Renowned for his infinitely quotable witticisms, Oscar Wilde, literary star of late 19th century London society, is in the midst of a resurgence at the end of the 20th century.
Wildes career crashed and burned in 1895 when he was sentenced to two years of hard labor for "the crime of sodomy." The writer who lampooned hypocrisy and advanced the idea of art for arts sake became a pariah after the notorious trial, and his work fell into obscurity. But nearly a century after his death come a film biography (Wilde), high-profile stagings of his plays and now a sparkling adaptation of An Ideal Husband from Oliver Parker (Othello), who has a few theories about the renewed interest.
"Hes always been ahead of his time," Parker explains in Los Angeles, "and because of the position hes taken flying in the face of convention, hes been held as a symbol of free thinking, independence and individuality. People are beginning to join the dots and realizing that hes a much bigger personality and artist than they thought before."
"I think with the sexual revolution, he gradually became more and more important," adds Rupert Everett, who has acted in numerous productions of Wilde, including The Importance of Being Earnest, Lady Windermeres Fan and The Picture of Dorian Gray.
"Im pleased to be doing a play a hundred years after he died as a mark of respect," the openly gay Everett continues, "and I do see him as a war hero. When youre looking at the state of things like homosexuality now, you automatically think about him because, first of all, he invented the term. Until Oscar Wilde framed the term, it was something that was never talked about."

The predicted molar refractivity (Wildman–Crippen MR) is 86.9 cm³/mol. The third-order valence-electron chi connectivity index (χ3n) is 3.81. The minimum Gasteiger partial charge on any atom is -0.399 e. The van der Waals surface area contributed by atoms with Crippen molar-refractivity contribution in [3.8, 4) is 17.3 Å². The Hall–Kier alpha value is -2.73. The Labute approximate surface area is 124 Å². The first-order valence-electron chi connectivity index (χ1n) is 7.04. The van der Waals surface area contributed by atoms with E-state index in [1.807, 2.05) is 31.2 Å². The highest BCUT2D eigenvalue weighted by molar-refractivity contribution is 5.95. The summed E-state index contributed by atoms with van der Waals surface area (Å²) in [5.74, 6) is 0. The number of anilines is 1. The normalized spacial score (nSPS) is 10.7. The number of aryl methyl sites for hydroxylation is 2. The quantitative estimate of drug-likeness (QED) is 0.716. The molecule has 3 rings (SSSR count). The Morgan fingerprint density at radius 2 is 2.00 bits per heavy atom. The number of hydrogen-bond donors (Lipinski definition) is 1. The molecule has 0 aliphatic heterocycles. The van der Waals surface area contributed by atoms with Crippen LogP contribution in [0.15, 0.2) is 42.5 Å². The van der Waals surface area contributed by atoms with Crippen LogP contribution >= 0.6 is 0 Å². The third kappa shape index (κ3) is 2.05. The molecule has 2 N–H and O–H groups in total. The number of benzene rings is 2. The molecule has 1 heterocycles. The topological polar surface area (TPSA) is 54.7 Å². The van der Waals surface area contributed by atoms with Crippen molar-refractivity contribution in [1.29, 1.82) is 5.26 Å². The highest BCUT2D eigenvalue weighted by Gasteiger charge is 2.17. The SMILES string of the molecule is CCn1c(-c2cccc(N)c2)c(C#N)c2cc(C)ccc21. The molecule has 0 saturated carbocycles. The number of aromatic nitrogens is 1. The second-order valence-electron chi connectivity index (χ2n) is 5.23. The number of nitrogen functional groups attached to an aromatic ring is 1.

Its not just Wilde himself, but An Ideal Husband, with its political scandal mixed with sexual roundelays, which seems eerily synchronous today.
"The more things change, the more they stay the same," quotes Julianne Moore, "and the timing of this movie couldnt be better because you see that this stuff has always occurred."
"Whats wonderful about Oscar Wilde," she continues, "is, for all his wit and the wonderful language, at the heart of it hes a humanist, and hes basically saying that we are human, were fallible, there is no perfection, theres no ideal and youre not to be so judgmental."
For Oliver Parker, the irony inherent in the plays title has to do with unrealistic expectations of perfection made by imperfect people.
"Wilde is just saying," he explains, "if youre judging these people, make sure youre judging yourself too and understand that forgiveness is as powerful a force as judgment."
It was this emotional side to Wilde, whose work is often portrayed as heartless, that Parker wanted to bring to the surface in An Ideal Husband.
"There was huge compassion and enormous heart there," he says, "that was just hidden behind this sort of glittering facade.
"For me, [Oscar Wildes] essence," Oliver Parker continues, "is something you find in virtually everything he does: a plea for tolerance. Its a challenge to take on the traditional values and discard them in favor of your own."